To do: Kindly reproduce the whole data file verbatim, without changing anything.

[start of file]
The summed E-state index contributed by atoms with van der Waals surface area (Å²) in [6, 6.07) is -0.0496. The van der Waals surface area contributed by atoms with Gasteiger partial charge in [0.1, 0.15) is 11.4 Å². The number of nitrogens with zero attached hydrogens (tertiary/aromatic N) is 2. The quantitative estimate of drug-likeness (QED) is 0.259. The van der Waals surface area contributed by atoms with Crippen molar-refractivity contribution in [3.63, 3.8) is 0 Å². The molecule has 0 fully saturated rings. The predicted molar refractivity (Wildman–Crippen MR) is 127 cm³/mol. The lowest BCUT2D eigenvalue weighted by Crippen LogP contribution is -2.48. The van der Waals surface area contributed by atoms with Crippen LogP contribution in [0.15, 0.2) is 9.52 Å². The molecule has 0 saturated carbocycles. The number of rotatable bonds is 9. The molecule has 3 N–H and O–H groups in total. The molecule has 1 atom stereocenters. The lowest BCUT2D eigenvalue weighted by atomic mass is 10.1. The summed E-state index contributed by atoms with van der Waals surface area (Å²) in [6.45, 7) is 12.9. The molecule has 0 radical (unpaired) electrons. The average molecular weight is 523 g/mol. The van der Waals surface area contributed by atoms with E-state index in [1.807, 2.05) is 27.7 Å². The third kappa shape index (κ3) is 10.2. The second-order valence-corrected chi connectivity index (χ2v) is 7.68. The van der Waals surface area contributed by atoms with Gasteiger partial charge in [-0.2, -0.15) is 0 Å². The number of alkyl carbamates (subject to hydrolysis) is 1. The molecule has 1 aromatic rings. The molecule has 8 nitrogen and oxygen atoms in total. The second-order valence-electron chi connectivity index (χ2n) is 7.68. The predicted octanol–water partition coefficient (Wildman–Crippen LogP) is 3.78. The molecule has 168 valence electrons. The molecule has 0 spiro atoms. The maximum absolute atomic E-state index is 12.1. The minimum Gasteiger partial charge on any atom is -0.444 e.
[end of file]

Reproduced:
The summed E-state index contributed by atoms with van der Waals surface area (Å²) in [6, 6.07) is -0.0496. The van der Waals surface area contributed by atoms with Gasteiger partial charge in [0.1, 0.15) is 11.4 Å². The number of nitrogens with zero attached hydrogens (tertiary/aromatic N) is 2. The quantitative estimate of drug-likeness (QED) is 0.259. The van der Waals surface area contributed by atoms with Crippen molar-refractivity contribution in [3.63, 3.8) is 0 Å². The molecule has 0 fully saturated rings. The predicted molar refractivity (Wildman–Crippen MR) is 127 cm³/mol. The lowest BCUT2D eigenvalue weighted by Crippen LogP contribution is -2.48. The van der Waals surface area contributed by atoms with Crippen LogP contribution in [0.15, 0.2) is 9.52 Å². The molecule has 0 saturated carbocycles. The number of rotatable bonds is 9. The molecule has 3 N–H and O–H groups in total. The molecule has 1 atom stereocenters. The lowest BCUT2D eigenvalue weighted by atomic mass is 10.1. The summed E-state index contributed by atoms with van der Waals surface area (Å²) in [6.45, 7) is 12.9. The molecule has 0 radical (unpaired) electrons. The average molecular weight is 523 g/mol. The van der Waals surface area contributed by atoms with E-state index in [1.807, 2.05) is 27.7 Å². The third kappa shape index (κ3) is 10.2. The second-order valence-corrected chi connectivity index (χ2v) is 7.68. The van der Waals surface area contributed by atoms with Gasteiger partial charge in [-0.2, -0.15) is 0 Å². The number of alkyl carbamates (subject to hydrolysis) is 1. The molecule has 1 aromatic rings. The molecule has 8 nitrogen and oxygen atoms in total. The second-order valence-electron chi connectivity index (χ2n) is 7.68. The predicted octanol–water partition coefficient (Wildman–Crippen LogP) is 3.78. The molecule has 168 valence electrons. The molecule has 0 spiro atoms. The maximum absolute atomic E-state index is 12.1. The minimum Gasteiger partial charge on any atom is -0.444 e.